Obituary: Former UTSA coach Stu Starner could always bring a smile to your face

By Jerry Briggs
Special for The JB Replay

Stu Starner always seemed to have a knack for making people feel good.

I really think that might be his lasting legacy in college athletics, even though he won 194 games and four championships in 12 seasons as a Division I men’s basketball head coach.

Starner, who opened his career at UTSA with back-to-back regular-season championships in the early 1990s, died Wednesday. He was 81.

The news hit me hard this morning.

A friend of mine texted and told me that the coach had passed, and I immediately started to reflect on his personality and his charm, more than even the excellent teams that he put on the floor at the Convocation Center.

Starner, who won titles at both Montana State and UTSA, was just the kind of person a newspaper reporter wanted to cover. He never seemed to take things too seriously. He could say things to calm your nerves if something wasn’t going right.

He could make you laugh.

For example, at the outset of the 1992-93 basketball season, my world started to unravel when everyone at the old San Antonio Light learned that the newspaper might be closing.

At the time, I was covering Starner and the Roadrunners. I’ll spare you the details on the business transaction, but by January of ’93, the paper did indeed cease operations.

Pretty sure I talked to the coach after it happened and wished him the best, not knowing what I would do next. Fortunately, a few days into my unemployment, the phone rang. It was Barry Robinson, the sports editor of the San Antonio Express-News, calling to offer me a job.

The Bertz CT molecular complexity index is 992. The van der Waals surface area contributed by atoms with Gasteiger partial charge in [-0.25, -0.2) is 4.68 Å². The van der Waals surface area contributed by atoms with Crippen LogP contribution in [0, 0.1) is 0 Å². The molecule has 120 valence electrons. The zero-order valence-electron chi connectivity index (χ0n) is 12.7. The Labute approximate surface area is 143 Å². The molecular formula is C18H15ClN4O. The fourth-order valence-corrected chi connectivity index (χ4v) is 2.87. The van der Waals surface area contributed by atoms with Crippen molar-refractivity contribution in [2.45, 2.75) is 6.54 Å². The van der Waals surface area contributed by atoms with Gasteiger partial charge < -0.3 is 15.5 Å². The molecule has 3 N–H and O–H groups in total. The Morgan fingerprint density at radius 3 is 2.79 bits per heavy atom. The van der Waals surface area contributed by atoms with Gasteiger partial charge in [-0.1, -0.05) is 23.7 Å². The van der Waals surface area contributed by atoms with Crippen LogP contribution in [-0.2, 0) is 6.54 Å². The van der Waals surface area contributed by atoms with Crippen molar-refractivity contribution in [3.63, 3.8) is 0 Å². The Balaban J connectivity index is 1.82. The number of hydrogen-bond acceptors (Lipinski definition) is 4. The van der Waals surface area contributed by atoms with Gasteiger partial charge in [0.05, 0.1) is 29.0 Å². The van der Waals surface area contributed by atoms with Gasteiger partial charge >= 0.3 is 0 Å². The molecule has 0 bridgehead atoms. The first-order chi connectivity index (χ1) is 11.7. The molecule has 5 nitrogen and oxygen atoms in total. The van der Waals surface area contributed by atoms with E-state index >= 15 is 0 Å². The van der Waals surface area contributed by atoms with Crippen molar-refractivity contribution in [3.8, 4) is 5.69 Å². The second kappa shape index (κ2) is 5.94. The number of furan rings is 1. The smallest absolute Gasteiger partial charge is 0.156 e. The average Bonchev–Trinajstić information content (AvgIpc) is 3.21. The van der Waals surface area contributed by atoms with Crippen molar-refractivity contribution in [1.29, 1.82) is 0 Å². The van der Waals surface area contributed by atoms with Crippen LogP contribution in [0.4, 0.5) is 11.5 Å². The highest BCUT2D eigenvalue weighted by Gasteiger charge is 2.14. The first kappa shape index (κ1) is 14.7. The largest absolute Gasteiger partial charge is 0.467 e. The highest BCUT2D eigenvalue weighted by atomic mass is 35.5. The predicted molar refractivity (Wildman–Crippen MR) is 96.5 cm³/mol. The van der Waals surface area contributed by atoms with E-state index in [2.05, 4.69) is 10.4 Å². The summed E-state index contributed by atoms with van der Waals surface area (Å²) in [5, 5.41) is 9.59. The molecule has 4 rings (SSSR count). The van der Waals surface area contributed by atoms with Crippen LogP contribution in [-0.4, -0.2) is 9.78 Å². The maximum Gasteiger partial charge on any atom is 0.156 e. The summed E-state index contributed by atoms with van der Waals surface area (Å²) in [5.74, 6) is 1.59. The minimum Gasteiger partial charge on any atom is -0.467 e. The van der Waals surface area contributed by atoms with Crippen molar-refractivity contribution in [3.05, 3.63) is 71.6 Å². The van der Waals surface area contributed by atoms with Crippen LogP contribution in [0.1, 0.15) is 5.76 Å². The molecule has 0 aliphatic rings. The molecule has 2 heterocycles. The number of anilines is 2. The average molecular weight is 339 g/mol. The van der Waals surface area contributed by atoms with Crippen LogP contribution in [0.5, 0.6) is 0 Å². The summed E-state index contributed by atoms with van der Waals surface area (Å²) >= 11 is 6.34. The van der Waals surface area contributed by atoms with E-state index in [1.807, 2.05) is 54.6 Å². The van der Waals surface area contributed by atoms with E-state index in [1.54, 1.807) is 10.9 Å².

Barry asked if I could continue to cover the Roadrunners, and it took me about a second to say yes. My wife and I were so happy, we put my one-year-old son in the car seat for a road trip to celebrate our good fortune. Also, to cover UTSA games at Sam Houston State and Stephen F. Austin.

After 15 years in newspapers to that point, you’d think I’d be unfazed by a road trip to cover two basketball games on the road. But, for some reason, I remember feeling really anxious on the drive to Huntsville. The coach, as I recall, was just the essence of cool about it all.

He greeted me with a high five as soon as he saw me. The next day, as his team practiced at SFA’s Johnson Coliseum, I brought my wife and my son to the gym. Little did I know that my son would be called out onto the floor by the coach near the end of the Roadrunners’ practice.

“Charlie,” Starner said in mock seriousness, as my son toddled around on the hardwood, “don’t you hurt my players.”

That was the coach, in his subtle way, always aiming to make someone laugh. His demeanor was just what UTSA needed in those days.

In 1990, Roadrunners’ basketball was in turmoil. Reportedly, Coach Ken Burmeister and administrators were at odds. Even though UTSA went 22-7 that season, it wasn’t enough, and Burmeister was fired.

Starner entered the picture and supplied immediate stability, guiding the Roadrunners to back-to-back, 21-win seasons and regular-season titles.

By the end of his first season, UTSA placed first in the Trans America Athletic Conference. Next season, the Roadrunners did it again, winning the crown in the Southland.

A native of Minnesota, Starner landed his first head coaching job at Montana State. He led the Grizzlies to the 1985-86 Big Sky Conference postseason title and to the NCAA tournament. A year later, he went 21-8 and claimed the Big Sky regular-season crown.

For his career, Starner went 194-153, including 84-58 at UTSA. But, as mentioned, the best thing about the coach was not the way he ran practices or worked the games. Oh, he was good at both.

Rather, I’ll always remember the guy who settled my jangled nerves in my first week at a new job. Pretty sure he was like that with just about everyone he met.

From the family’s obituary